A missing word?

I was copy-editing a paper for a language journal today, and came across this:

“… children may or may not identify phonemes better audiovisually than auditory only.”

The prescriptivist in me baulked at the combination of adverb and adjective, and so I changed it to:

“… children may or may not identify phonemes better audiovisually than auditorily only.”

At this point Microsoft Word (Word for Mac 15.3.2) chipped in with a wavy red underline. (I should perhaps add that so far in this post, it has also picked up audiovisually and prescriptivist!)) It did, however, make me stop and think.

I checked my two desktop dictionaries, The Chambers Dictionary (13th edition, 2014) and the Concise Oxford English Dictionary (eleventh edition, revised, 2008), and neither of them lists auditorily. Somewhat chastened, I went back to the text and revised it to:

“… children may or may not identify phonemes better audiovisually than when they are auditory only.”

relying on the reader to link they with phonemes rather than with children.

However, later in that same paper, I came across:

“… by locating the … onsets visually and auditorily …”

This is a not unusual feature in a paper where different authors are responsible for different sections.

Time to check the OED online, where I got the message “No dictionary entries found for ‘auditorily’”. However, it also pointed out that auditorily could be found in three quotations and three times in a full-text search (these were, in fact, the same three occurrences):

2011   Internat. Jrnl. Amer. Linguistics 77 163   Stress placement was judged auditorily..and verified through instrumental analysis..by measuring pitch, amplitude, and duration. [at instrumental]

1966   K. De Hirsch et al. Predicting Reading Failure viii. 82   Five auditorily gifted children who read well had been intensively trained in phonics. [at phonics]

1961   L. F. Brosnahan Sounds of Lang. i. 15   Articulations which are similar..must require greater precision of execution..in order to keep the resulting speech sounds distinct, both proprioceptively and auditorily. [at proprioceptively]

There is possibly a register restriction here, so I went to check in my corpus of academic journal papers which have been sent to me for copy-editing. This is a corpus of approximately 13.5 million words, and I found 28 examples of auditorily in 22 different papers. All of them were from language journals.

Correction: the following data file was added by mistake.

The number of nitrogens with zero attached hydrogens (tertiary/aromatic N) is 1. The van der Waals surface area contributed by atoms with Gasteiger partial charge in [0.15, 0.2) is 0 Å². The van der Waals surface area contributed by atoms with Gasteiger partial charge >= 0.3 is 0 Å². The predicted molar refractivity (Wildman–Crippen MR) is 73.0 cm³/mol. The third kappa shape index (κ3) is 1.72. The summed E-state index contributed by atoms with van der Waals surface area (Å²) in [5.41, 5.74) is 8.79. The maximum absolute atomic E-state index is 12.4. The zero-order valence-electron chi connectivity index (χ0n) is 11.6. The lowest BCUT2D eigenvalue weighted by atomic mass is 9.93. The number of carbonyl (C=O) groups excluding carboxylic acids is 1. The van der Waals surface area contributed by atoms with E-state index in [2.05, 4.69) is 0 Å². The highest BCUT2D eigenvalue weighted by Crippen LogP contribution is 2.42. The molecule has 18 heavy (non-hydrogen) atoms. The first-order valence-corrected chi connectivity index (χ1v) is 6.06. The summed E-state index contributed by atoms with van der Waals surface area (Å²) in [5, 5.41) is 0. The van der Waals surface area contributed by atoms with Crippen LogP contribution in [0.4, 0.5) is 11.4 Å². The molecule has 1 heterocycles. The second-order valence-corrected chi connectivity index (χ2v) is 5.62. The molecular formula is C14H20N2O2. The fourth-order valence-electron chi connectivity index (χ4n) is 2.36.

Before you jump to the conclusion that this reflects nothing more than my copy-editing preferences, I should add that in my corpus these papers are in their pre-copy-edited form.

So is “The definitive record of the English language” missing something? Not necessarily. There is a note on both the noun and adjective entries for auditory which says:

“This entry has not yet been fully updated (first published 1885).”

My corpus dates from 2006 to 2016, so it is possible that this is a recent innovation.

There is more to be done on this.



About adrianstenton

Adrian Stenton is a PhD candidate at Leiden University Centre for Linguistics and is currently investigating number concord in the species noun phrase. Adrian is part of the project Bridging the Unbridgeable: linguists, prescriptivists and the general public, which is supervised by Prof Ingrid Tieken-Boon van Ostade.
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8 Responses to A missing word?

  1. Paul Nance says:

    Very interesting! My first reaction was to suggest auditorially, but it seems odd to use the adverb formed from a different adjective, auditorial, which I have never used and cannot remember having heard. On he other hand, OED lists both auditorial and auditorially, with 19-century citations.

  2. adrianstenton says:

    This is interesting. I had a look at Worcester’s dictionary and I’ll include the relevant entries as a new post.

  3. Valerie Gorman says:

    As this section of the OED has not yet been revised in our work on the 3rd edition, I am not surprised there is no entry in ed. 2. If you drop a note to the editors of the OED expressing your concern and give them citation details for use, they will be pleased beyond belief. Our project relies on users to help us since we are a limited team and can’t possibly spot everything. Since the editorial work on the 3rd edition started at M, it will bra long time before we get round to A.

  4. Valerie Gorman says:

    Again, other than me, I don’t think any editors are reading your blog and I’m a library research editor so I don’t have an impact on new entries. If you follow this link to contact the editorial staff, I’m certain they will take your suggestions seriously. We do work out of sequence when there is a reason to do so (frequency of user searches is one reason). Bringing new, missing, or erroneous uses to our attention is always worthwhile. Here’s the link:

  5. Valerie Gorman says:

    In the event you haven’t seen it, there is a wealth of information on all aspects of the OED on their website including information about the editorial revision project and the rationale underlying it. I would strongly encourage you to point your users and students to the http://www.oed.com to allow them to better understand this unique linguistic resource. ‹(•¿•)› V

    • Thanks, Valerie! All our students get a thorough introduction into the OED and all its uses, and I have taught them about the OED and how to make use of it for about forty years or so ;-). This may be unique, actually, if I think about it. I know various people working for the OED (I meet them at conferences), and I also know that some of them follow this blog, since we’ve received the occasional comment (not on my suggestion about Fowler though). I’m glad to hear that you are a follower too! We also appreciate your comments very much, so thanks for getting in touch.

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